Murderer hacked inmate to death with vegetable knife from prison kitchen

A convicted murderer, with a history of violence, hacked a fellow prisoner to death after he was given access to knives while working in the prison kitchen.

William Tolcher, who was jailed in 1997 for the murder of his girlfriend, Kathy Sharples, used a 10-inch blade he was cutting vegetables with to stab Alex Cusworth, 37, in the back.

The victim was rushed to hospital but died at Derriford Hospital in Plymouth on November 26, 2015 after the attack at HMP Dartmoor.

A jury inquest opened on Tuesday to look into the wider circumstances of Alex Cusworth's death which his adoptive mother described as a "senseless killing" that left her heartbroken.

The hearing will look at why a violent and dangerous killer was given access to knives and examine issues such as the policies and procedures of Dartmoor Prison surrounding the suitability of prisoners for kitchen work.

No prison staff were present when the stabbing took place and it was not witnessed by civilian staff.

Tolcher, from Cornwall, was jailed for killing his girlfriend in Newquay in 1996 and was transferred to Dartmoor in September 2015.

Coroner Philip Spinney told the jury that Alex Cusworth, originally from Stafford, moved to Devon in 2011 and was jailed for eight years in 2015.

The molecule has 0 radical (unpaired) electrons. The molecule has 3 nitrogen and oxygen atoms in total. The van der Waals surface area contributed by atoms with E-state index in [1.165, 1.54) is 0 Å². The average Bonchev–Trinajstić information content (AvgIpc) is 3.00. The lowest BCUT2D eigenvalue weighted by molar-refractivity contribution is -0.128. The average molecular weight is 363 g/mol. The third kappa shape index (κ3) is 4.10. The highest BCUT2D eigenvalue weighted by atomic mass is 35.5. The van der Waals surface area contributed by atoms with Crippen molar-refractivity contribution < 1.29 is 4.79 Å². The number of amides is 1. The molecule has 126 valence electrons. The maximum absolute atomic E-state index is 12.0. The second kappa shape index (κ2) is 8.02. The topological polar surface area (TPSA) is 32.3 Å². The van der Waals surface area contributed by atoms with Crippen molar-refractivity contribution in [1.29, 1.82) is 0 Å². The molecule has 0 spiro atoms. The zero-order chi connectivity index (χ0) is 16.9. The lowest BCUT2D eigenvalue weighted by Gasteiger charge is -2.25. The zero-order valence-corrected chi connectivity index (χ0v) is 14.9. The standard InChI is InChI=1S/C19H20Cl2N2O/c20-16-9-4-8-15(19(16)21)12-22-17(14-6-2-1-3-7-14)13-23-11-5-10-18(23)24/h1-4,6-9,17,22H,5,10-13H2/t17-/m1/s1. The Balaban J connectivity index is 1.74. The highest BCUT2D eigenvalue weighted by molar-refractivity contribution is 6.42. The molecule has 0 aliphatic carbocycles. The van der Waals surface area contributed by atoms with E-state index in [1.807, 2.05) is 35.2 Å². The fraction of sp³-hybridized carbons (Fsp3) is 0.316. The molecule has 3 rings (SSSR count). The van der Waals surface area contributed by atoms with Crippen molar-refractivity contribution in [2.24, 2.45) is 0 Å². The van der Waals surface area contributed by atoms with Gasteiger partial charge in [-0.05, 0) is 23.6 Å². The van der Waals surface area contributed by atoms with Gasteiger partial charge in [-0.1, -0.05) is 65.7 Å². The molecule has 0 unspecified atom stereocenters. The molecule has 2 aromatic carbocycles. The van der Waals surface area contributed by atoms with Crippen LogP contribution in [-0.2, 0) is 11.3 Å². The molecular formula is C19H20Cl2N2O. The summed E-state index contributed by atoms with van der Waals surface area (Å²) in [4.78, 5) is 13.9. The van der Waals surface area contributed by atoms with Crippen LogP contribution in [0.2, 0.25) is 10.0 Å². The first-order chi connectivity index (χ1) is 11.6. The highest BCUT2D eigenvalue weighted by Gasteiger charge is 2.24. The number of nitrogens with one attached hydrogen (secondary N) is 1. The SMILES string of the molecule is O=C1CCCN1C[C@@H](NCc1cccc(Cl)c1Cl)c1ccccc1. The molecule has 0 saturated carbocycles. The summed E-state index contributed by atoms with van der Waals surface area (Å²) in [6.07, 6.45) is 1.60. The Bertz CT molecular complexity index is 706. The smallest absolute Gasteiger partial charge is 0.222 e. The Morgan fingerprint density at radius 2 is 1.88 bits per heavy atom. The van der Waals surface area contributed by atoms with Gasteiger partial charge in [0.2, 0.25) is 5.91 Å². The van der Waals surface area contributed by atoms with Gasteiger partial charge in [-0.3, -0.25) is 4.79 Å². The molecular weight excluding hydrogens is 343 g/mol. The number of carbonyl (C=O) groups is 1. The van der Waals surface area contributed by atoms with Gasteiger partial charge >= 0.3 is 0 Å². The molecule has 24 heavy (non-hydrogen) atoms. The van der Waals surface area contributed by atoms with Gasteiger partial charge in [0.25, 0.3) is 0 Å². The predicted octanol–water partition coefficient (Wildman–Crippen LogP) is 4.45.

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His mother, Ann Edgellen, told a previous hearing in May 2019 that her son was "happy" when he got a job in the kitchen but it would ultimately end in his death after working there for two months.

The 2019 hearing was adjourned to broaden the scope of the inquest to also include Tolcher's mental health issues and a new jury was sworn in on Tuesday.

Tolcher, a former heroin addict, was jailed for 33 years and told by a judge he would likely die in prison – he is currently based at Broadmoor.

Ann Edgellen and her first husband had fostered Cusworth at the age of seven and subsequently adopted him.

The last time she spoke to him was four days before he was killed. Her car had broken down on the way to see him but he had told her: "Don't worry mum, it's not your fault."

She said: "He seemed so happy. He'd got a job in the kitchen and started to take education."

Ann said her life changed forever when she received a phone call from the prison telling her what had happened. His dreams of having a future were crushed, she said.

"I had lost a young man I had fought to help for the last 28 years. My heart aches in pain."

The hearing continues.

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